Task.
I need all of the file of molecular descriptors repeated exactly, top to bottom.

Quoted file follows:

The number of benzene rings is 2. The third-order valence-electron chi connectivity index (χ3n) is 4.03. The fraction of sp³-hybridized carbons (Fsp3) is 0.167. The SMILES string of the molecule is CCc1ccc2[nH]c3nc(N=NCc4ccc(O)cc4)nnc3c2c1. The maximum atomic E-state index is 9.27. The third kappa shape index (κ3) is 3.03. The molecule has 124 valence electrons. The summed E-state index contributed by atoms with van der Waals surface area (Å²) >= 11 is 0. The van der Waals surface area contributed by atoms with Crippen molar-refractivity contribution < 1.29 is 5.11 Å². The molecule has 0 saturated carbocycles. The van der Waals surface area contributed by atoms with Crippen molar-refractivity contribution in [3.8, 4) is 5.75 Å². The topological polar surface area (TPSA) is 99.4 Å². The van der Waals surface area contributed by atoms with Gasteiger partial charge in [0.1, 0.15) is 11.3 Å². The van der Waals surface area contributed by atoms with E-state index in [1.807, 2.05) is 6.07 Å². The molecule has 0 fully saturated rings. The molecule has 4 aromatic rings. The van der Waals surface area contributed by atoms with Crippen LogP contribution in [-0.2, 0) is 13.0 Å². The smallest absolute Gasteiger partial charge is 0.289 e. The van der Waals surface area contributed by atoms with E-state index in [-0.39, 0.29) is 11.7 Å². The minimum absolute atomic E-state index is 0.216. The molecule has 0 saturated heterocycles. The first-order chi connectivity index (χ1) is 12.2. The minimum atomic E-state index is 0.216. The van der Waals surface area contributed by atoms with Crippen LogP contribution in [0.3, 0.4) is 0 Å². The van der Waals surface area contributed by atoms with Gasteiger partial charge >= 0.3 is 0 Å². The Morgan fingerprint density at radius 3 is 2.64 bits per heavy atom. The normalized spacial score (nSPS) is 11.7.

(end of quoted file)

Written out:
The number of benzene rings is 2. The third-order valence-electron chi connectivity index (χ3n) is 4.03. The fraction of sp³-hybridized carbons (Fsp3) is 0.167. The SMILES string of the molecule is CCc1ccc2[nH]c3nc(N=NCc4ccc(O)cc4)nnc3c2c1. The maximum atomic E-state index is 9.27. The third kappa shape index (κ3) is 3.03. The molecule has 124 valence electrons. The summed E-state index contributed by atoms with van der Waals surface area (Å²) >= 11 is 0. The van der Waals surface area contributed by atoms with Crippen molar-refractivity contribution < 1.29 is 5.11 Å². The molecule has 0 saturated carbocycles. The van der Waals surface area contributed by atoms with Crippen molar-refractivity contribution in [3.8, 4) is 5.75 Å². The topological polar surface area (TPSA) is 99.4 Å². The van der Waals surface area contributed by atoms with Gasteiger partial charge in [0.1, 0.15) is 11.3 Å². The van der Waals surface area contributed by atoms with E-state index in [1.807, 2.05) is 6.07 Å². The molecule has 0 fully saturated rings. The molecule has 4 aromatic rings. The van der Waals surface area contributed by atoms with Crippen LogP contribution in [-0.2, 0) is 13.0 Å². The smallest absolute Gasteiger partial charge is 0.289 e. The van der Waals surface area contributed by atoms with E-state index in [-0.39, 0.29) is 11.7 Å². The minimum absolute atomic E-state index is 0.216. The molecule has 0 saturated heterocycles. The first-order chi connectivity index (χ1) is 12.2. The minimum atomic E-state index is 0.216. The van der Waals surface area contributed by atoms with Crippen LogP contribution in [0.3, 0.4) is 0 Å². The van der Waals surface area contributed by atoms with Gasteiger partial charge >= 0.3 is 0 Å². The Morgan fingerprint density at radius 3 is 2.64 bits per heavy atom. The normalized spacial score (nSPS) is 11.7.